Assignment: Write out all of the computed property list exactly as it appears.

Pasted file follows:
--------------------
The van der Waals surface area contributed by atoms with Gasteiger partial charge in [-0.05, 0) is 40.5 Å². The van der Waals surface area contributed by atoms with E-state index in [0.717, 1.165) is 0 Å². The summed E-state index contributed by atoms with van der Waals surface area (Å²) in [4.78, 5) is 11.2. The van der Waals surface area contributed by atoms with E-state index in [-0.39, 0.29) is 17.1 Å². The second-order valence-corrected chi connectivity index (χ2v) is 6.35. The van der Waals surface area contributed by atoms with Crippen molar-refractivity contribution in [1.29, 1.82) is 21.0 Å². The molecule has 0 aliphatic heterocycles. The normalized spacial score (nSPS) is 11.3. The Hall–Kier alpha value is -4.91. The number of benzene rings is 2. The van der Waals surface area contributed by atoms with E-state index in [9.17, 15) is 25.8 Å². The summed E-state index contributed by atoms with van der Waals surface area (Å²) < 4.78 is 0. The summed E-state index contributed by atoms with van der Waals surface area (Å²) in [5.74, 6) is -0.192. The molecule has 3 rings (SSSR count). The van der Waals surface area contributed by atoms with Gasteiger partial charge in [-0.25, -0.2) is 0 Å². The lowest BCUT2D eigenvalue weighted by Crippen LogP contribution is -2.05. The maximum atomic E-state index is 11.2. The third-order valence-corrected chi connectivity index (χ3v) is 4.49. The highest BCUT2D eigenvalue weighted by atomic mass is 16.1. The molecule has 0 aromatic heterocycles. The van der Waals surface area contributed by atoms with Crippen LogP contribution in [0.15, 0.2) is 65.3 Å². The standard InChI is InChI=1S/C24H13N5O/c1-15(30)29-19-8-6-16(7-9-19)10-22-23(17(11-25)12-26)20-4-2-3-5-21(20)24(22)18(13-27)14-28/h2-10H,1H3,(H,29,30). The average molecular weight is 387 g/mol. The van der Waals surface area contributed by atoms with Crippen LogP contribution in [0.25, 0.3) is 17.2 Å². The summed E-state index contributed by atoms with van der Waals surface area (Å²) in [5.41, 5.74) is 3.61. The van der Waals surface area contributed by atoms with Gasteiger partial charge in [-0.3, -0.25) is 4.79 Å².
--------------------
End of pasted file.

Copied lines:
The van der Waals surface area contributed by atoms with Gasteiger partial charge in [-0.05, 0) is 40.5 Å². The van der Waals surface area contributed by atoms with E-state index in [0.717, 1.165) is 0 Å². The summed E-state index contributed by atoms with van der Waals surface area (Å²) in [4.78, 5) is 11.2. The van der Waals surface area contributed by atoms with E-state index in [-0.39, 0.29) is 17.1 Å². The second-order valence-corrected chi connectivity index (χ2v) is 6.35. The van der Waals surface area contributed by atoms with Crippen molar-refractivity contribution in [1.29, 1.82) is 21.0 Å². The molecule has 0 aliphatic heterocycles. The normalized spacial score (nSPS) is 11.3. The Hall–Kier alpha value is -4.91. The number of benzene rings is 2. The van der Waals surface area contributed by atoms with E-state index in [9.17, 15) is 25.8 Å². The summed E-state index contributed by atoms with van der Waals surface area (Å²) < 4.78 is 0. The summed E-state index contributed by atoms with van der Waals surface area (Å²) in [5.74, 6) is -0.192. The molecule has 3 rings (SSSR count). The van der Waals surface area contributed by atoms with Gasteiger partial charge in [-0.25, -0.2) is 0 Å². The lowest BCUT2D eigenvalue weighted by Crippen LogP contribution is -2.05. The maximum atomic E-state index is 11.2. The third-order valence-corrected chi connectivity index (χ3v) is 4.49. The highest BCUT2D eigenvalue weighted by atomic mass is 16.1. The molecule has 0 aromatic heterocycles. The van der Waals surface area contributed by atoms with Crippen LogP contribution in [0.15, 0.2) is 65.3 Å². The standard InChI is InChI=1S/C24H13N5O/c1-15(30)29-19-8-6-16(7-9-19)10-22-23(17(11-25)12-26)20-4-2-3-5-21(20)24(22)18(13-27)14-28/h2-10H,1H3,(H,29,30). The average molecular weight is 387 g/mol. The van der Waals surface area contributed by atoms with Crippen LogP contribution in [0.25, 0.3) is 17.2 Å². The summed E-state index contributed by atoms with van der Waals surface area (Å²) in [5.41, 5.74) is 3.61. The van der Waals surface area contributed by atoms with Gasteiger partial charge in [-0.3, -0.25) is 4.79 Å².